By Cindy Schroeder
The Cincinnati Enquirer
CRESTVIEW HILLS - Talk of a possible merger between Crestview Hills and Lakeside Park was essentially killed Monday night, when officials voted 5 to 1 against taking part in a merger study.
Several Crestview Hills council members said they couldn't see how benefits could outweigh the disadvantages.
Council Member Frank Sommerkamp Jr. said the issue is pitting neighbor against neighbor, while Council Member Joe Maloney said "a few people stirred the pot'' in pushing for a merger study.
"I'm sorry we even got to this point,'' Maloney said. "I think most of the people of Lakeside Park don't want a merger with Crestview Hills.''
Council Member David Kramer cast the lone dissenting vote, saying he didn't necessarily favor a merger, but felt a professional study would highlight the risks and benefits of combining the neighboring Kenton County cities that currently share a police department.
Several in the audience of 35 applauded when council announced its vote.
"They preferred a bedroom community and that's what they have,'' Crestview Hills resident Shirley Hatter said of the predominately residential Lakeside Park. Crestview Hills resident Bob Zumbiel said he couldn't see the benefits for Crestview Hills, in light of Lakeside Park's "deteriorating infrastructure'' and "roads that need work.'' Reached at her home Monday night, Lakeside Park Mayor Karen Gamel described her city as solvent with sound infrastructure and many newly-repaired roads. She said she doesn't expect Lakeside Park officials to pursue a possible merger with any of their other neighbors.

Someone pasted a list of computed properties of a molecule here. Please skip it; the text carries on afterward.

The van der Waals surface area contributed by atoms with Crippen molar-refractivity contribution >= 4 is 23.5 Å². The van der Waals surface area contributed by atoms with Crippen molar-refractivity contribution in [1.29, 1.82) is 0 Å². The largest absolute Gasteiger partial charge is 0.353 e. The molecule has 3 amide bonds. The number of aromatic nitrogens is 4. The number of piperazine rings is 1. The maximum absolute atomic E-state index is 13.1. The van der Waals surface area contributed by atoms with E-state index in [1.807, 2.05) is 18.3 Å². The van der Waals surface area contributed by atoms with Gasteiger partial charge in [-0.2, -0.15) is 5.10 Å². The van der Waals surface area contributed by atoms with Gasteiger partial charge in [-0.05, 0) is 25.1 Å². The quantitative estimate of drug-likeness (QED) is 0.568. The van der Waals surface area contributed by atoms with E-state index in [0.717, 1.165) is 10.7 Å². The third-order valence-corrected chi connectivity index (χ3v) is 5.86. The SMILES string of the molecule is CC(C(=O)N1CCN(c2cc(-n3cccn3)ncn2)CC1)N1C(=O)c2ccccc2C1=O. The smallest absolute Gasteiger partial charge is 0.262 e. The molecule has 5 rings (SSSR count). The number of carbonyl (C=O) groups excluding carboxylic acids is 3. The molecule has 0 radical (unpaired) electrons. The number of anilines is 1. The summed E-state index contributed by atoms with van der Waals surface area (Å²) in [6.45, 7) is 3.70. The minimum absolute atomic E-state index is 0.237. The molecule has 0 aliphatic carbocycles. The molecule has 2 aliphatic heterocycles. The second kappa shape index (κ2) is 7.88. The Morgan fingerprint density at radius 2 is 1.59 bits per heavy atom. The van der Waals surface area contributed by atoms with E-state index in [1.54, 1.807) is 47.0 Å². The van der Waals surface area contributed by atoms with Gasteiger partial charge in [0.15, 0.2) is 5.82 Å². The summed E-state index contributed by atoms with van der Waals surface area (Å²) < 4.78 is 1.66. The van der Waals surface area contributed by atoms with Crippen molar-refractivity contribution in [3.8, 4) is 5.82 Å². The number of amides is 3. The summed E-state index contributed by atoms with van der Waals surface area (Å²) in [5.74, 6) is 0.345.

"I believe it's a dead issue,'' Gamel said. "We weren't looking at a merger study because city council and the mayor wanted to pursue it. It was because constituents wanted to pursue it.''
The Jan. 12 Lakeside Park City Council meeting resulted in an unexpected vote to move forward with a study. Council voted 4-3, with Gamel casting the tie-breaking vote, to pay $1,935, or half of the cost of a $3,870 study.On Monday, Lakeside Park resident Ken Henrickson asked people on both sides of the issue to keep an open mind and debate the pros and cons of a possible merger "after you get the facts.''
Henrickson is the husband of Lakeside Park Council Member Debbie Henrickson asked Crestview Hills Mayor Paul Meier about sharing in the costs of a study after residents asked her to look into a possible merger.
More than two dozen Lakeside Park residents expressed opinions on the merger Jan. 12, with most speaking against it. Lakeside opponents were concerned that Dixie Highway properties would be rezoned from residential to commercial.
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